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Branch with still unripe fruits

Branch with still unripe fruits

Eurosiden I
Order : Rose-like (rosales)
Family : Buckthorn Family (Rhamnaceae)
Genre : Buckthorn ( rhamnus )
Type : Buckthorn
Scientific name
Rhamnus frangula

The alder buckthorn ( Rhamnus frangula ), more Real buckthorn or shooting Berry and Pulverholz called, is a flowering plant in the family of the cross thorn plants (Rhamnaceae). It is widespread from Europe to Western Siberia and Morocco . The name "buckthorn" comes from the slight rotten smell of the bark . The bark is used medicinally as a laxative , the charcoal extracted from the buckthorn tree was previously used to make black powder .

Prunus padus is also known as buckthorn because of its brittle branches and similar bark. Rhamnus purshiana is known as the American buckthorn .

Description and ecology



The buckthorn is a multi-stemmed, irregularly branched shrub that usually reaches heights of 2 to 4 meters. The stems have a diameter of about 5 centimeters. It grows with many stems, especially on wet locations. It seldom grows as a small tree that reaches heights of growth of up to 8 meters and a diameter of no more than 15 centimeters at chest height . Young shrubs are fast-growing. The branches are only slightly hairy.


The roots are initially reddish-yellow and later turn red; they turn red-brown when dry. They form an endotrophic mycorrhiza . The root system is extremely flat on wet locations.


The wood is semi-ring pored. The sapwood is yellowish-white, the heartwood yellow-red to red. The bulk density is 0.56 to 0.6 g / cm 3 . The wood is rich in fibers . The rays are one to three rows and 40 to 50 rows high. A bark is not formed. Individual literature reports speak of a dark gray, slightly cracked bark in thicker trunks. The bark is around 3.5 mm thick. The cortical parenchyma sometimes forms narrow, irregular bands. Sklereids are not formed. Sieve tubes lose their function in the second year.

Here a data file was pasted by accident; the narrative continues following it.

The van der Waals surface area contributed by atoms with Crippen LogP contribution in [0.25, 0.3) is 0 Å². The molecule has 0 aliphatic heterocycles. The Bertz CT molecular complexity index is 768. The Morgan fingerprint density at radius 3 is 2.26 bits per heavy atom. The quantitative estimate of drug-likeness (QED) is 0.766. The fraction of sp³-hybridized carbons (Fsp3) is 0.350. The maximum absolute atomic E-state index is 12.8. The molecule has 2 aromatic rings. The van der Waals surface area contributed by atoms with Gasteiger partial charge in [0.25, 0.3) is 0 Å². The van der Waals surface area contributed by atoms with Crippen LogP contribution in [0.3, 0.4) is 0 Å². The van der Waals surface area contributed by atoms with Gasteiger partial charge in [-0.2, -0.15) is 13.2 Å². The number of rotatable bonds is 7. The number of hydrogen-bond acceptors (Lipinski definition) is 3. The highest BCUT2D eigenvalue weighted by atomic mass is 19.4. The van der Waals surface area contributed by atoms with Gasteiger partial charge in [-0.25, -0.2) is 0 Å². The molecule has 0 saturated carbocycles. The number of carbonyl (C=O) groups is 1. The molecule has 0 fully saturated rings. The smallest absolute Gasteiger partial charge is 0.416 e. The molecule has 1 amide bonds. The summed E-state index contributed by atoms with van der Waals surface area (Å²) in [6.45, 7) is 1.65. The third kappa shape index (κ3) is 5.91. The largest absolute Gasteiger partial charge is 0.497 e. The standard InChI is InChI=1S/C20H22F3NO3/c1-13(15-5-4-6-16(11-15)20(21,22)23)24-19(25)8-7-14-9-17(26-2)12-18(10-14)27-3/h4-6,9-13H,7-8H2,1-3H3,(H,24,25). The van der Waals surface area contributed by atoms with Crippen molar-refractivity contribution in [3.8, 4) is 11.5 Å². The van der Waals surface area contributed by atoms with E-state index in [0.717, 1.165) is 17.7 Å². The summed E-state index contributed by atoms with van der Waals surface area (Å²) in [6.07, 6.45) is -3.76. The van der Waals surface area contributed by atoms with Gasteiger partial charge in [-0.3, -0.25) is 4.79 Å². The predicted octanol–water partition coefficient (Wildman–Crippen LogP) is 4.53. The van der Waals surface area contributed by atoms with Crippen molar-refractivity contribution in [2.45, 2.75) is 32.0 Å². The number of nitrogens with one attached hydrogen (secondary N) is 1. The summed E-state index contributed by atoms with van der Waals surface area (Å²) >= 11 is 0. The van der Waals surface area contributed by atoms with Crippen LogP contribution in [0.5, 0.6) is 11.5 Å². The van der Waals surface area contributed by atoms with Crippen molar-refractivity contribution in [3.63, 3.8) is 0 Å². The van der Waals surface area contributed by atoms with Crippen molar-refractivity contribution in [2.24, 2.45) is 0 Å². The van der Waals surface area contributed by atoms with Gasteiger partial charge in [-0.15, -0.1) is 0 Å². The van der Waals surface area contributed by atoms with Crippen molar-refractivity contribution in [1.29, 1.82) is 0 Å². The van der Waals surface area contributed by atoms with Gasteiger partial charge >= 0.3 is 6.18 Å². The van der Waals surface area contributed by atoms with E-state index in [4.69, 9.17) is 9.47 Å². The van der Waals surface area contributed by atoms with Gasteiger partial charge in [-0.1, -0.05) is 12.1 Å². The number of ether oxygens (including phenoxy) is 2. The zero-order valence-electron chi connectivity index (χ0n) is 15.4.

Leaf underside

The alternate leaves arranged on the branches are divided into a petiole and a leaf blade. The petiole is 6 to 14 millimeters long. The simple leaf blade is 40 to 70 millimeters long and 25 to 50 millimeters wide and elliptical to ovoid or obovate. The base is rounded. The spreader tip is rounded or pointed to pointed. The leaf margin is usually entire, rarely indistinctly serrated. Both leaf sides are practically bare and colored light green on the underside. The leaf blade has seven to nine strong pairs of leaf veins, which are arched and parallel and indented on the upper side, while they protrude clearly on the underside. The leaves turn yellow in autumn. The leaves are probably the most important caterpillar food for the lemon butterflies .

Inflorescence and flower

Branch with flowers

Two to ten flowers are grouped together in a lateral trumpet inflorescence .

The hermaphrodite, greenish-white, five-fold and short-stalked flowers are relatively small and inconspicuous with a size of 6 to 12 millimeters. The weakly ribbed flower axis is cup-shaped and lined with a disc that acts as a nectarium . The five white, internally keeled sepals are triangular and longer than the five small, white and slightly two-pointed petals . The stamens are short and are each covered by a petal like a hood. The stamens are short and the anthers are relatively large. The ovary is medium continuously with a short stylus and the scar is two to three parts.

The flowering period extends from late May / early June to September. The pollination is done by bees , bumblebees, parasitic wasps and beetles .